Olmstead, Timothy. "Nikkei Internment: The Perspective of Two Oregon Weekly Newspapers." Oregon Historical Quarterly 85 (1984): 5-32.
Oregon Public Broadcasting Documentaries
Additional Lesson Plans
Additional Primary Source Collections
CiteThe OE Staff. Japanese American Wartime Incarceration in Oregon. 2021. Retrieved from The Oregon Encyclopedia, https://www.oregonencyclopedia.org/packets/6. (Accessed February 23, 2024.)
Study and read about the following documents: 1. Notice on Yasui Brothers Store, Hood River 2. Japanese Evacuees, Portland Assembly Center 3. We're Going to Wyoming & Idaho. What can you learn from the documents and other sources about the process of forced removal for Japanese Americans in Oregon? What did they give up when they were forced into detention? How did they respond from the removal from their homes to incarceration camps?
Study the details of these photos: 4. Heart Mountain Relocation Camp 5. Tule Lake Relocation Center. How would you describe these different prison camps? What do you think life was like for Japanese Americans living in the detention camps during World War II? What other sources do you need to study to understand conditions in the camps and what the prisoners did to survive?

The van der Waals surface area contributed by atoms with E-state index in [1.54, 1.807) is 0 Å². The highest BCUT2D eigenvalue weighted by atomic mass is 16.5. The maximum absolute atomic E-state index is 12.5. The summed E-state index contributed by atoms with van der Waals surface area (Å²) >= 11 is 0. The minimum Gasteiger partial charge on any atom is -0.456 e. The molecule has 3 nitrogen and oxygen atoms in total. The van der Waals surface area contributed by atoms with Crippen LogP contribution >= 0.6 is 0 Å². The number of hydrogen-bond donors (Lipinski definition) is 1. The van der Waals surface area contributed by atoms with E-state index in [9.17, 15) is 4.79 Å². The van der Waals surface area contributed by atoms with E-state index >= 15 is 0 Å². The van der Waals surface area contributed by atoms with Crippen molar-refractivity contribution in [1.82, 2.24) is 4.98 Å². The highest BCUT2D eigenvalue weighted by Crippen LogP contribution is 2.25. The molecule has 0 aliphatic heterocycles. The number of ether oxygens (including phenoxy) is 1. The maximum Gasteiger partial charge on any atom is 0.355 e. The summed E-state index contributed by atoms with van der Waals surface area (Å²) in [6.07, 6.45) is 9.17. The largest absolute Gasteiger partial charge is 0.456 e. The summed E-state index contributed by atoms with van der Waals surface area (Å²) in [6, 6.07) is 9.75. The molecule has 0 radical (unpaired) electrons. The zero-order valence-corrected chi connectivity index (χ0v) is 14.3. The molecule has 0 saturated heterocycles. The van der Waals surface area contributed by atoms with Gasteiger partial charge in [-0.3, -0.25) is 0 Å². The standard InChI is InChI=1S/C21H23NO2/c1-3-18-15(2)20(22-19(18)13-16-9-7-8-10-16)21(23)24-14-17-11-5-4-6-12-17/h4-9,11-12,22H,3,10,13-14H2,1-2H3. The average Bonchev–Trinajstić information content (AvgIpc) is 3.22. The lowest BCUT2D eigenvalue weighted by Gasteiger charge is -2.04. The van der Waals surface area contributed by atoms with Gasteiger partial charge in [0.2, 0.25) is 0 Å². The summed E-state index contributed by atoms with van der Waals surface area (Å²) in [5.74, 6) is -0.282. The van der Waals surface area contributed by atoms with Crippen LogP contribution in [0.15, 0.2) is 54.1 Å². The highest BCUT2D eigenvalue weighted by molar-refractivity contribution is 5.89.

Carefully examine these photos: Japanese Americans in Detention Camps taken by Oregon Journal photographer Al Monner in 1942 How do these photos depict daily life in the concentration camps? What do they tell us about the resources available and the conditions at the detention centers? From whose perspective are these photos taken? How can you know whether they provide an accurate view of life at the incarceration camps?
Read this government document: 6. Oregon House Joint Memorial Number 9 What does this memorial tell you about what life was like for many Japanese Americans in Oregon after World War II?
Read The OE entry on Minoru Yasui How did Minoru Yasui and other Japanese Americans resist the violation of their civil rights during WWII?
Read The OE essay on Japanese American Wartime Incarceration Was Executive Order 9066 necessary to protect the United States during a time of war? How did the U.S. violate people's rights as American citizens? Provide examples.
Have there been other instances in Oregon or United States history when the government has targeted groups based on race, ethnicity, or religion? What has been the rationale for such policies? What have been the results?